People who do not get insurance through their job or the government have long battled a difficult market.
Republicans’ plans to overhaul the federal health law are not expected to take effect immediately, so consumers can still sign up for 2017 coverage.
Health and Human Services Secretary Sylvia Burwell announces that federal officials expect the number of people picking plans will grow by 1 million this year to nearly 14 million people, but she acknowledges that rising prices and fewer insurers are challenging the marketplaces.
Doctor and hospital switching is a recurring scramble for these consumers who face rising premiums and plan exits.
Federal data suggest that many smokers aren’t confessing to their tobacco habit to avoid paying higher health care premiums, thwarting insurers.
The Department of Health and Human Services issues new rules designed to simplify health coverage consumers buy through Healthcare.gov.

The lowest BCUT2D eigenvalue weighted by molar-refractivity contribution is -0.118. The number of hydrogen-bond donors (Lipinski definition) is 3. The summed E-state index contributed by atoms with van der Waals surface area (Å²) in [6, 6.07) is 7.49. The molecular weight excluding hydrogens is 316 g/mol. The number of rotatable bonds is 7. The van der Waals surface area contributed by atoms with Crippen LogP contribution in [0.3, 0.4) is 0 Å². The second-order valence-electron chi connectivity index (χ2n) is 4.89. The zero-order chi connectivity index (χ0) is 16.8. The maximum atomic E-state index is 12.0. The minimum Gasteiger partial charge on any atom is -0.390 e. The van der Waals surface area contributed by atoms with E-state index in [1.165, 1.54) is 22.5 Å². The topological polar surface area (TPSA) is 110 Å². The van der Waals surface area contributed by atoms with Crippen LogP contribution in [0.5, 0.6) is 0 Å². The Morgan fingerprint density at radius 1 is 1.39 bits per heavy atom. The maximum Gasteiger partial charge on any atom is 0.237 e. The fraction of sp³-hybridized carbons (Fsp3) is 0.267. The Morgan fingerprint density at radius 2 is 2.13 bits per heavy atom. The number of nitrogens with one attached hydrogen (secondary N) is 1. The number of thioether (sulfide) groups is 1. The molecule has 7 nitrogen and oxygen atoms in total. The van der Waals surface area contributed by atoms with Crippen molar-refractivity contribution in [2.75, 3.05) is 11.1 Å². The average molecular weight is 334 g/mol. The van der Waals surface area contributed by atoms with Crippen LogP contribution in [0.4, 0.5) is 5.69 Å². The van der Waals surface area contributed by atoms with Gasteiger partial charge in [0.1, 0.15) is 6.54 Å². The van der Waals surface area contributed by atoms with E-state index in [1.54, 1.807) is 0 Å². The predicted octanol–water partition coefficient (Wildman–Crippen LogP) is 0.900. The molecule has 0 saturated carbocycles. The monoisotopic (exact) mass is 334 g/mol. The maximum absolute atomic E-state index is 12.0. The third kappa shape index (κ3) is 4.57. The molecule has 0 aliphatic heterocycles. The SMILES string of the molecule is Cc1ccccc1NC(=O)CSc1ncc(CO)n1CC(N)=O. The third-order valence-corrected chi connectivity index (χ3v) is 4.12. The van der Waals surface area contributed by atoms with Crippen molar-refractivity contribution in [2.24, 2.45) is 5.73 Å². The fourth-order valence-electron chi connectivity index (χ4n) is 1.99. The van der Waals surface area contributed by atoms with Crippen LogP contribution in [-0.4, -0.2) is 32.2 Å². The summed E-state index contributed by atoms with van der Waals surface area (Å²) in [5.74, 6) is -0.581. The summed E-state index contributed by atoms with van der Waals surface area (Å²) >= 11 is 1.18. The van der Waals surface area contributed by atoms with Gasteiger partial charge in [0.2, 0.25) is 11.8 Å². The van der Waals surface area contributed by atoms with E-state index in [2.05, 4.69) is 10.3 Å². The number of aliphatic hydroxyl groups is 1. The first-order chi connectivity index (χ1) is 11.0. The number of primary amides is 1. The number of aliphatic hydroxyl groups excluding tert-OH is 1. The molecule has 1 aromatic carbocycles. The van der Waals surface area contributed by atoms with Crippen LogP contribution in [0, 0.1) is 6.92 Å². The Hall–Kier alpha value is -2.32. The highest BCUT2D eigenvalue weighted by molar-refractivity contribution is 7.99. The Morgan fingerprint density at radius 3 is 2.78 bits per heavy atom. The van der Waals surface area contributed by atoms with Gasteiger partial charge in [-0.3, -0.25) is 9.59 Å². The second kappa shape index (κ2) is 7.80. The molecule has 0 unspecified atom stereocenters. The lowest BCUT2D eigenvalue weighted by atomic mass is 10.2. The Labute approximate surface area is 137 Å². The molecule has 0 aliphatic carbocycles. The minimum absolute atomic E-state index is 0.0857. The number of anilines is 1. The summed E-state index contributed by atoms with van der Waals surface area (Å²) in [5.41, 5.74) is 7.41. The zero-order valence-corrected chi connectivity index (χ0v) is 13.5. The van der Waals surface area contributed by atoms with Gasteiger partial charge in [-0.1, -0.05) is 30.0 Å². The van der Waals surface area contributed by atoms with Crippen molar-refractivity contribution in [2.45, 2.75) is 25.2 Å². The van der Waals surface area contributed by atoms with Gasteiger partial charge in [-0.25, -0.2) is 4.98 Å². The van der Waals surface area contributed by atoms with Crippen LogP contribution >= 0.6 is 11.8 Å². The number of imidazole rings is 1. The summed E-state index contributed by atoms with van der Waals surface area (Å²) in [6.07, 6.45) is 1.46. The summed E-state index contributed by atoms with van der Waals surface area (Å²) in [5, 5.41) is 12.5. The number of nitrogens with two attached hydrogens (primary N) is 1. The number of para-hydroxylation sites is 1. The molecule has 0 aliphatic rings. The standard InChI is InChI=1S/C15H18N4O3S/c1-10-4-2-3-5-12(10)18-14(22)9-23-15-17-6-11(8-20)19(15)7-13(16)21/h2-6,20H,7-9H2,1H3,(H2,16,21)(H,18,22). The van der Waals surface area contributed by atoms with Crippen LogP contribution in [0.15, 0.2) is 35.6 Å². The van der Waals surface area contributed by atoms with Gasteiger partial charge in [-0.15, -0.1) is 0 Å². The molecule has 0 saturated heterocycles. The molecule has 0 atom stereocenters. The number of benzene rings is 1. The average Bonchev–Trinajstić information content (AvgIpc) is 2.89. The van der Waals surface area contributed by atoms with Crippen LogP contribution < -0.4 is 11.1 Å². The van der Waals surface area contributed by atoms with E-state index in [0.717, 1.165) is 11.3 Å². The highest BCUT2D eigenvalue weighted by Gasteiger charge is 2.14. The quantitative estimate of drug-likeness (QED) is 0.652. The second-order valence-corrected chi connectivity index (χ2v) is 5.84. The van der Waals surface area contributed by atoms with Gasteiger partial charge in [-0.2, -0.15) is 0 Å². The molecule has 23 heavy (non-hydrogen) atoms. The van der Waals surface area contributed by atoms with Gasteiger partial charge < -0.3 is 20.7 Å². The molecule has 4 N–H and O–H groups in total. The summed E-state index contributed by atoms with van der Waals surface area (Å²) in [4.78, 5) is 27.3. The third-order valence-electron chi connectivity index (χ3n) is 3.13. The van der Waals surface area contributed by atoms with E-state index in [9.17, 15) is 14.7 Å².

Feds propose taking a page out of Covered California’s book and moving to a simplified health insurance marketplace.
Candidates — on both sides — are bending the facts about the Affordable Care Act.
Major changes in broker compensation are designed to discourage enrollment of the sickest, say consumer advocates.
KHN’s consumer columnist answers questions about how people can handle moving between the government health plan for low-income residents and the private plans offered on the federal health law’s exchanges.
The government’s most detailed release of figures shows insurance plan sign-ups beat the Obama administration’s goal for the year.
But CMS Acting Administrator Andy Slavitt declines to predict fate of the 13 remaining state exchanges in congressional testimony.
Experts say Gov.-elect Matt Bevin’s plan to drop Kynect and use the federal healthcare.gov marketplace would have little impact on consumers, if it happens.
Two studies analyze the decline in PPO plans that provide some coverage when patients seek care from doctors, hospitals and other providers that are not on the plan’s network.
Software problems, better health insurance options elsewhere are said to hold enrollment well under projections after almost two years.